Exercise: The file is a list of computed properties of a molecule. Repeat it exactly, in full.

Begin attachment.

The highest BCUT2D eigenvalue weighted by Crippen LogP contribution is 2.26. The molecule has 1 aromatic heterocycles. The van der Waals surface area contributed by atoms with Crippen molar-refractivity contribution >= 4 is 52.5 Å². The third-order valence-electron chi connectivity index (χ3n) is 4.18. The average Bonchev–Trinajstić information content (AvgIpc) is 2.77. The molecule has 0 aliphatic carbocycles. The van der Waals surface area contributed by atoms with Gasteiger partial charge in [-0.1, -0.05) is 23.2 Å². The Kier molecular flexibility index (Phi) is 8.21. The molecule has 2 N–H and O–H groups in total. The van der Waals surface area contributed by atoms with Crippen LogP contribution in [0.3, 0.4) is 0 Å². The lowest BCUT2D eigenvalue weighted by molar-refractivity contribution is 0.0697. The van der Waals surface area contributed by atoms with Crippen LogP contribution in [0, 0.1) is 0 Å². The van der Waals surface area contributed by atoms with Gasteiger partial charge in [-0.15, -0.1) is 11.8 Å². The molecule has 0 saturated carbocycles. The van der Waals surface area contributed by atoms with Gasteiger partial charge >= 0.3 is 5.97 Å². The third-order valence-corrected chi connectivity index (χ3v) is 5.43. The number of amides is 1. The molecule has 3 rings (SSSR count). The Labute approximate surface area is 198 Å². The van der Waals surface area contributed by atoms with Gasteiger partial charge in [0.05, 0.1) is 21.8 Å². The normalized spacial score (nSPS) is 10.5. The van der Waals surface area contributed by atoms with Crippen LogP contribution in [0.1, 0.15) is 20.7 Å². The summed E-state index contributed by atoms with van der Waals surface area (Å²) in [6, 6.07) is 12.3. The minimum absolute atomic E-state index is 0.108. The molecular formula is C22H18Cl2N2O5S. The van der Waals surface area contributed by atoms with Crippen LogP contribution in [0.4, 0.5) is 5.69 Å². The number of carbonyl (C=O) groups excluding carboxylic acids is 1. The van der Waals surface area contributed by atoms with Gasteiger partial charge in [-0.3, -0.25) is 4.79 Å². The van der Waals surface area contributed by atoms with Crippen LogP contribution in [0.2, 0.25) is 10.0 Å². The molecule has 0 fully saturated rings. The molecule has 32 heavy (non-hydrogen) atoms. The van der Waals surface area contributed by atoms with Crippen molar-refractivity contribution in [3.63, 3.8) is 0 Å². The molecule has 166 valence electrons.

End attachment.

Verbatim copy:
The highest BCUT2D eigenvalue weighted by Crippen LogP contribution is 2.26. The molecule has 1 aromatic heterocycles. The van der Waals surface area contributed by atoms with Crippen molar-refractivity contribution >= 4 is 52.5 Å². The third-order valence-electron chi connectivity index (χ3n) is 4.18. The average Bonchev–Trinajstić information content (AvgIpc) is 2.77. The molecule has 0 aliphatic carbocycles. The van der Waals surface area contributed by atoms with Gasteiger partial charge in [-0.1, -0.05) is 23.2 Å². The Kier molecular flexibility index (Phi) is 8.21. The molecule has 2 N–H and O–H groups in total. The van der Waals surface area contributed by atoms with Crippen LogP contribution in [0.3, 0.4) is 0 Å². The lowest BCUT2D eigenvalue weighted by molar-refractivity contribution is 0.0697. The van der Waals surface area contributed by atoms with Crippen LogP contribution in [0, 0.1) is 0 Å². The van der Waals surface area contributed by atoms with Gasteiger partial charge in [-0.15, -0.1) is 11.8 Å². The molecule has 0 saturated carbocycles. The van der Waals surface area contributed by atoms with Gasteiger partial charge >= 0.3 is 5.97 Å². The third-order valence-corrected chi connectivity index (χ3v) is 5.43. The number of amides is 1. The molecule has 3 rings (SSSR count). The Labute approximate surface area is 198 Å². The van der Waals surface area contributed by atoms with Gasteiger partial charge in [0.05, 0.1) is 21.8 Å². The normalized spacial score (nSPS) is 10.5. The van der Waals surface area contributed by atoms with Crippen LogP contribution in [0.1, 0.15) is 20.7 Å². The summed E-state index contributed by atoms with van der Waals surface area (Å²) in [6, 6.07) is 12.3. The minimum absolute atomic E-state index is 0.108. The molecular formula is C22H18Cl2N2O5S. The van der Waals surface area contributed by atoms with Crippen LogP contribution in [0.4, 0.5) is 5.69 Å². The number of carbonyl (C=O) groups excluding carboxylic acids is 1. The van der Waals surface area contributed by atoms with Gasteiger partial charge in [-0.3, -0.25) is 4.79 Å². The van der Waals surface area contributed by atoms with Crippen LogP contribution in [0.2, 0.25) is 10.0 Å². The molecule has 0 fully saturated rings. The molecule has 32 heavy (non-hydrogen) atoms. The van der Waals surface area contributed by atoms with Crippen molar-refractivity contribution in [3.63, 3.8) is 0 Å². The molecule has 166 valence electrons.